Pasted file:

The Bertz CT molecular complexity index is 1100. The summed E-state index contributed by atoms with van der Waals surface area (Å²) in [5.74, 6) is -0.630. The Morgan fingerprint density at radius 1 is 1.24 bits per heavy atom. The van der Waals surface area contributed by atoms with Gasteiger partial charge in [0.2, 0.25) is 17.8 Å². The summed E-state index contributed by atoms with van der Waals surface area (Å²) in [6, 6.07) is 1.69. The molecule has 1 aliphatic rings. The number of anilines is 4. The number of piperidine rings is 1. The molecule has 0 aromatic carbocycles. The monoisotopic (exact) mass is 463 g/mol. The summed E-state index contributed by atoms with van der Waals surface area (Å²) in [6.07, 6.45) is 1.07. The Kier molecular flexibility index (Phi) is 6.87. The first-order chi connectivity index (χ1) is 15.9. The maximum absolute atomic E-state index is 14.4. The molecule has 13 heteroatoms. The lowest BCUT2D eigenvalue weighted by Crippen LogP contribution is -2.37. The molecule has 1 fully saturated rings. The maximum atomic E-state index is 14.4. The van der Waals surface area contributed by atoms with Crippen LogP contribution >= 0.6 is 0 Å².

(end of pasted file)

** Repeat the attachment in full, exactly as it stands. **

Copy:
The Bertz CT molecular complexity index is 1100. The summed E-state index contributed by atoms with van der Waals surface area (Å²) in [5.74, 6) is -0.630. The Morgan fingerprint density at radius 1 is 1.24 bits per heavy atom. The van der Waals surface area contributed by atoms with Gasteiger partial charge in [0.2, 0.25) is 17.8 Å². The summed E-state index contributed by atoms with van der Waals surface area (Å²) in [6, 6.07) is 1.69. The molecule has 1 aliphatic rings. The number of anilines is 4. The number of piperidine rings is 1. The molecule has 0 aromatic carbocycles. The monoisotopic (exact) mass is 463 g/mol. The summed E-state index contributed by atoms with van der Waals surface area (Å²) in [6.07, 6.45) is 1.07. The Kier molecular flexibility index (Phi) is 6.87. The first-order chi connectivity index (χ1) is 15.9. The maximum absolute atomic E-state index is 14.4. The molecule has 13 heteroatoms. The lowest BCUT2D eigenvalue weighted by Crippen LogP contribution is -2.37. The molecule has 1 fully saturated rings. The maximum atomic E-state index is 14.4. The van der Waals surface area contributed by atoms with Crippen LogP contribution >= 0.6 is 0 Å².